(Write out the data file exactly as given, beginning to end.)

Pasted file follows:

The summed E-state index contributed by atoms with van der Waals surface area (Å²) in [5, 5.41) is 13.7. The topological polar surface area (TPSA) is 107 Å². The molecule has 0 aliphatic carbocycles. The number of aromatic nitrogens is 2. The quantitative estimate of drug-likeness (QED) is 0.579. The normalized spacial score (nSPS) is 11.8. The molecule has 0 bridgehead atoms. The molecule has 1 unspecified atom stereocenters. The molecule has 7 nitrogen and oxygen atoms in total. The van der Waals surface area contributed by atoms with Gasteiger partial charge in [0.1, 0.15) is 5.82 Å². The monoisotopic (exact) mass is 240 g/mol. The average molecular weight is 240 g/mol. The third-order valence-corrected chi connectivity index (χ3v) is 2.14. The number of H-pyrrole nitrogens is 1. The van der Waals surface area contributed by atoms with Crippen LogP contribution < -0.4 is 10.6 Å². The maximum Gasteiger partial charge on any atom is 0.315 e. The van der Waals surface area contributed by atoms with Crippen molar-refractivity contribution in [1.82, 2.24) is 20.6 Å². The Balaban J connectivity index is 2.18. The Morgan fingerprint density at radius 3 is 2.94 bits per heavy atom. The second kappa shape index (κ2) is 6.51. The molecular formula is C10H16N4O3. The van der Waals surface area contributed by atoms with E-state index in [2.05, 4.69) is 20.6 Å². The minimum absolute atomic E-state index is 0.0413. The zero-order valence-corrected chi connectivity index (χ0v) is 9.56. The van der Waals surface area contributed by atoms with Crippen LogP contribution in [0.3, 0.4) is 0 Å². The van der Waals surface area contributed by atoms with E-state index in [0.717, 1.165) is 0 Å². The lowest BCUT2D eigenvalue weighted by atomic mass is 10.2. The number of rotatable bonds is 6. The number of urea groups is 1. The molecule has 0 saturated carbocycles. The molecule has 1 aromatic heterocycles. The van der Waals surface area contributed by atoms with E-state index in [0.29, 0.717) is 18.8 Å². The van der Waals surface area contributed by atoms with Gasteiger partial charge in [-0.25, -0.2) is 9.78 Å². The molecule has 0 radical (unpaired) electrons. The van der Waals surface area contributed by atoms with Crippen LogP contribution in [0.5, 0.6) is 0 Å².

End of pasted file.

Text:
The summed E-state index contributed by atoms with van der Waals surface area (Å²) in [5, 5.41) is 13.7. The topological polar surface area (TPSA) is 107 Å². The molecule has 0 aliphatic carbocycles. The number of aromatic nitrogens is 2. The quantitative estimate of drug-likeness (QED) is 0.579. The normalized spacial score (nSPS) is 11.8. The molecule has 0 bridgehead atoms. The molecule has 1 unspecified atom stereocenters. The molecule has 7 nitrogen and oxygen atoms in total. The van der Waals surface area contributed by atoms with Gasteiger partial charge in [0.1, 0.15) is 5.82 Å². The monoisotopic (exact) mass is 240 g/mol. The average molecular weight is 240 g/mol. The third-order valence-corrected chi connectivity index (χ3v) is 2.14. The number of H-pyrrole nitrogens is 1. The van der Waals surface area contributed by atoms with Crippen LogP contribution < -0.4 is 10.6 Å². The maximum Gasteiger partial charge on any atom is 0.315 e. The van der Waals surface area contributed by atoms with Crippen molar-refractivity contribution in [1.82, 2.24) is 20.6 Å². The Balaban J connectivity index is 2.18. The Morgan fingerprint density at radius 3 is 2.94 bits per heavy atom. The second kappa shape index (κ2) is 6.51. The molecular formula is C10H16N4O3. The van der Waals surface area contributed by atoms with E-state index in [2.05, 4.69) is 20.6 Å². The minimum absolute atomic E-state index is 0.0413. The zero-order valence-corrected chi connectivity index (χ0v) is 9.56. The van der Waals surface area contributed by atoms with Crippen LogP contribution in [0.3, 0.4) is 0 Å². The van der Waals surface area contributed by atoms with E-state index in [0.717, 1.165) is 0 Å². The lowest BCUT2D eigenvalue weighted by atomic mass is 10.2. The number of rotatable bonds is 6. The number of urea groups is 1. The molecule has 0 saturated carbocycles. The molecule has 1 aromatic heterocycles. The van der Waals surface area contributed by atoms with E-state index in [0.29, 0.717) is 18.8 Å². The van der Waals surface area contributed by atoms with Gasteiger partial charge in [-0.25, -0.2) is 9.78 Å². The molecule has 0 radical (unpaired) electrons. The van der Waals surface area contributed by atoms with Crippen LogP contribution in [0.5, 0.6) is 0 Å².